I was asked this question last week at Everything EV Live in London. My answer was that I would rather we didn’t end up with 37million EVs. I would like to think the future looks much more diverse than that, with multiple zero emission mobility options. Even if we did have 37 million EVs, there needs to be serious consideration to the correct application of the chargers and the inevitable and undeniable impact that this level of EV uptake will have on the Grid without innovation. 

With the unveiling of the local charging network "Revive" here in the West of England this week, the need for the right equipment in the right place and the importance of successful collaboration among public and private sector colleagues was made clear. Collaboration will be key in ensuring a low carbon and zero emission future. These collaborative relationships will range from finding the right land, through to finding the right investors and onto finding the right partners to work with. Something I know the OLEV funded Go Ultra Low West project has achieved brilliantly. 

The UK needs to embrace the technology that ensures intelligent consumption of energy and consumer flexibility will form the basis for developing a truly strong post carbon society. One clear way to capture the public's interest was uncovered at Everything EV Live by sharing what the panel of experts believe is the key to unlocking V2G potential for the UK. 

Jeremy Yapp of BEAMA, wanted to put the consumer first. He asked, "how will smart charging enable things like enforced contractual control to ensure the grid is not unduly stressed in areas where communities adopt EVs faster than we saw coming?"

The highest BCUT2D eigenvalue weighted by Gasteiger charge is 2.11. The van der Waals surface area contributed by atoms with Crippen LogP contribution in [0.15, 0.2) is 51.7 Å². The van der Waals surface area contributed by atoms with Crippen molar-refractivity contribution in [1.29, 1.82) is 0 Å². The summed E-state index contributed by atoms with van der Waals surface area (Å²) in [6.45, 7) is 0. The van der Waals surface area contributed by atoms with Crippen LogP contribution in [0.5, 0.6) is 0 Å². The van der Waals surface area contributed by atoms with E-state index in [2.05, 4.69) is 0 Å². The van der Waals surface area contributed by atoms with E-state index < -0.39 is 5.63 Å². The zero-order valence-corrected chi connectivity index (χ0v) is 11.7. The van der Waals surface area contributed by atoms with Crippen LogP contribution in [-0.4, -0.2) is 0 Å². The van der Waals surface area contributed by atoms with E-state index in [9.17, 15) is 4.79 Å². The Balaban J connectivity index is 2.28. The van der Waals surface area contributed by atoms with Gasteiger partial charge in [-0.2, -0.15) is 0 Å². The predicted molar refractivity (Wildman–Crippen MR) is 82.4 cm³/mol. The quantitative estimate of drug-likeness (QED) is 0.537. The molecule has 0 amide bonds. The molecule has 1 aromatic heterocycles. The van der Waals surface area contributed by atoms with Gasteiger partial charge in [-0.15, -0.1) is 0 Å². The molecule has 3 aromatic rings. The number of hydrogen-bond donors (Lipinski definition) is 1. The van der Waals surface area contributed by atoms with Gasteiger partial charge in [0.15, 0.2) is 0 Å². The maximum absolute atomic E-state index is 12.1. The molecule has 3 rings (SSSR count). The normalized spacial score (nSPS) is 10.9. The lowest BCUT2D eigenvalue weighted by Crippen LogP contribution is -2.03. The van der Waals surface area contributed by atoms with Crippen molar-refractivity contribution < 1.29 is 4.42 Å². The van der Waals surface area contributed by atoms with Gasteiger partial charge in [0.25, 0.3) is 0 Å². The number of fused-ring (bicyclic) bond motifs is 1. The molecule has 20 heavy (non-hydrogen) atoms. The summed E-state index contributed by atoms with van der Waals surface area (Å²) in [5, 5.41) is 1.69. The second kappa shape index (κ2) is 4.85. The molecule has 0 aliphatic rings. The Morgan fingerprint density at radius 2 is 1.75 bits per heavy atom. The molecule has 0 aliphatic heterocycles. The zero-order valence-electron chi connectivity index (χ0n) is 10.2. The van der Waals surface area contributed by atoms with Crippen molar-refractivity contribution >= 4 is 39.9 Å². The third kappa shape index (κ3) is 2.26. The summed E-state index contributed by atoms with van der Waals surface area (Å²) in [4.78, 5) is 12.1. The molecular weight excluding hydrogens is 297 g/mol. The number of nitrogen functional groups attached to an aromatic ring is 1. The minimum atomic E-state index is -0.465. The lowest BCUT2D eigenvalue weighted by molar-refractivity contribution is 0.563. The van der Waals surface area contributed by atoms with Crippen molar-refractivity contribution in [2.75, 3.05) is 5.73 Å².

Joseph Cosier, Policy Manager for New Energy Services and Heat (NESH) at Energy UK wants to assess the 21 Innovate UK trials and remove tech blockers. Let’s be clear about what we mean by smart. Joseph calls for clarity about how consumer control can lead to consumer reward. 

Vehicle to Grid has received vast investment and testing. In the meantime, there are solutions already at hand to support our Climate Emergency and Clean Air Zone proposals here in the UK. My findings from the event can be summarised by suggesting that strategically it’s Air Quality that drives the interest from the public. Practically it is the availability and affordability of the equipment and technology which drives the uptake. But from a UK wide perspective, in the here and now, it is thought leadership that is needed and collaboration that is critical.